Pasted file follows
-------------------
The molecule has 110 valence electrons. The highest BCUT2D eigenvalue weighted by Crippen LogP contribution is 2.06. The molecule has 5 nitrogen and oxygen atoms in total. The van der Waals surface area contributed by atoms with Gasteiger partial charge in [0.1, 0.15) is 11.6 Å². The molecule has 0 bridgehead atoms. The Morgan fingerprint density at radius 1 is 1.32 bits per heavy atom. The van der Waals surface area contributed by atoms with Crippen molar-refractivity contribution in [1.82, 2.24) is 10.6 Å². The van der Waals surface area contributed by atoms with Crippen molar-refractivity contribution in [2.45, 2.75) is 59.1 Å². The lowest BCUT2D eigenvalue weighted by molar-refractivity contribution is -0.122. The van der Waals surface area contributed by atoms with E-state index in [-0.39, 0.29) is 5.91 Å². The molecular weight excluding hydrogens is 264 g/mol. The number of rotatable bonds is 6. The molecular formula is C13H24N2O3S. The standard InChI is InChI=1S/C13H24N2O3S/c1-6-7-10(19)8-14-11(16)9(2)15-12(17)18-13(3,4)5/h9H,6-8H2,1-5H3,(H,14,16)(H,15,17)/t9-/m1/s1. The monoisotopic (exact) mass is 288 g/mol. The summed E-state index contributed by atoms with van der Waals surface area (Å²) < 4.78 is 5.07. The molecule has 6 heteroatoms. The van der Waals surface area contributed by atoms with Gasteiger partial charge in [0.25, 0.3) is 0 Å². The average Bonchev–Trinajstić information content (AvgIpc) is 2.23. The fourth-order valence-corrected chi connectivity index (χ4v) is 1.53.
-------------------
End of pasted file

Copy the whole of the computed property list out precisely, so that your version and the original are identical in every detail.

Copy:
The molecule has 110 valence electrons. The highest BCUT2D eigenvalue weighted by Crippen LogP contribution is 2.06. The molecule has 5 nitrogen and oxygen atoms in total. The van der Waals surface area contributed by atoms with Gasteiger partial charge in [0.1, 0.15) is 11.6 Å². The molecule has 0 bridgehead atoms. The Morgan fingerprint density at radius 1 is 1.32 bits per heavy atom. The van der Waals surface area contributed by atoms with Crippen molar-refractivity contribution in [1.82, 2.24) is 10.6 Å². The van der Waals surface area contributed by atoms with Crippen molar-refractivity contribution in [2.45, 2.75) is 59.1 Å². The lowest BCUT2D eigenvalue weighted by molar-refractivity contribution is -0.122. The van der Waals surface area contributed by atoms with E-state index in [-0.39, 0.29) is 5.91 Å². The molecular weight excluding hydrogens is 264 g/mol. The number of rotatable bonds is 6. The molecular formula is C13H24N2O3S. The standard InChI is InChI=1S/C13H24N2O3S/c1-6-7-10(19)8-14-11(16)9(2)15-12(17)18-13(3,4)5/h9H,6-8H2,1-5H3,(H,14,16)(H,15,17)/t9-/m1/s1. The monoisotopic (exact) mass is 288 g/mol. The summed E-state index contributed by atoms with van der Waals surface area (Å²) < 4.78 is 5.07. The molecule has 6 heteroatoms. The van der Waals surface area contributed by atoms with Gasteiger partial charge in [0.25, 0.3) is 0 Å². The average Bonchev–Trinajstić information content (AvgIpc) is 2.23. The fourth-order valence-corrected chi connectivity index (χ4v) is 1.53.